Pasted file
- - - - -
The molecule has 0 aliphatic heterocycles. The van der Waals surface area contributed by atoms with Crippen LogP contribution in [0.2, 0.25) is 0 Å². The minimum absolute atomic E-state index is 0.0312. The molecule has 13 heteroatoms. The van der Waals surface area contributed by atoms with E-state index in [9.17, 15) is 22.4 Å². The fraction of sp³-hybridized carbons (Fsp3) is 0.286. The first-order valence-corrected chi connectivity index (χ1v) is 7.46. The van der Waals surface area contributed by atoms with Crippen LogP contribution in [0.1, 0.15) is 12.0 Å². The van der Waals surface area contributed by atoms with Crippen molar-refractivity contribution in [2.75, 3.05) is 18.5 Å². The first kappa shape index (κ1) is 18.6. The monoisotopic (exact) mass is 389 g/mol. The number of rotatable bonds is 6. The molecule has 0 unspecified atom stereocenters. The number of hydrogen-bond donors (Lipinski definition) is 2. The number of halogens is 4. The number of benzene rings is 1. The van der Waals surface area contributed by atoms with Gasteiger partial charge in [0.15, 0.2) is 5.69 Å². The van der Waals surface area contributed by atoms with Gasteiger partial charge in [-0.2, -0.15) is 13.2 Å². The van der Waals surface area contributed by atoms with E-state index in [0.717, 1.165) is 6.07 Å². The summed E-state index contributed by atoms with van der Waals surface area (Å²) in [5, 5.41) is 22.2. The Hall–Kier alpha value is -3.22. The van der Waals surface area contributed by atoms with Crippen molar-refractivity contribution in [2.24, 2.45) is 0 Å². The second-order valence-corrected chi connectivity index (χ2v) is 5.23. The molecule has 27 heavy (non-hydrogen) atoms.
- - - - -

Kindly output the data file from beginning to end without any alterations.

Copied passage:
The molecule has 0 aliphatic heterocycles. The van der Waals surface area contributed by atoms with Crippen LogP contribution in [0.2, 0.25) is 0 Å². The minimum absolute atomic E-state index is 0.0312. The molecule has 13 heteroatoms. The van der Waals surface area contributed by atoms with E-state index in [9.17, 15) is 22.4 Å². The fraction of sp³-hybridized carbons (Fsp3) is 0.286. The first-order valence-corrected chi connectivity index (χ1v) is 7.46. The van der Waals surface area contributed by atoms with Crippen LogP contribution in [0.1, 0.15) is 12.0 Å². The van der Waals surface area contributed by atoms with Crippen molar-refractivity contribution in [2.75, 3.05) is 18.5 Å². The first kappa shape index (κ1) is 18.6. The monoisotopic (exact) mass is 389 g/mol. The number of rotatable bonds is 6. The molecule has 0 unspecified atom stereocenters. The number of hydrogen-bond donors (Lipinski definition) is 2. The number of halogens is 4. The number of benzene rings is 1. The van der Waals surface area contributed by atoms with Gasteiger partial charge in [0.15, 0.2) is 5.69 Å². The van der Waals surface area contributed by atoms with Gasteiger partial charge in [-0.2, -0.15) is 13.2 Å². The van der Waals surface area contributed by atoms with E-state index in [0.717, 1.165) is 6.07 Å². The summed E-state index contributed by atoms with van der Waals surface area (Å²) in [5, 5.41) is 22.2. The Hall–Kier alpha value is -3.22. The van der Waals surface area contributed by atoms with Crippen molar-refractivity contribution in [2.24, 2.45) is 0 Å². The second-order valence-corrected chi connectivity index (χ2v) is 5.23. The molecule has 27 heavy (non-hydrogen) atoms.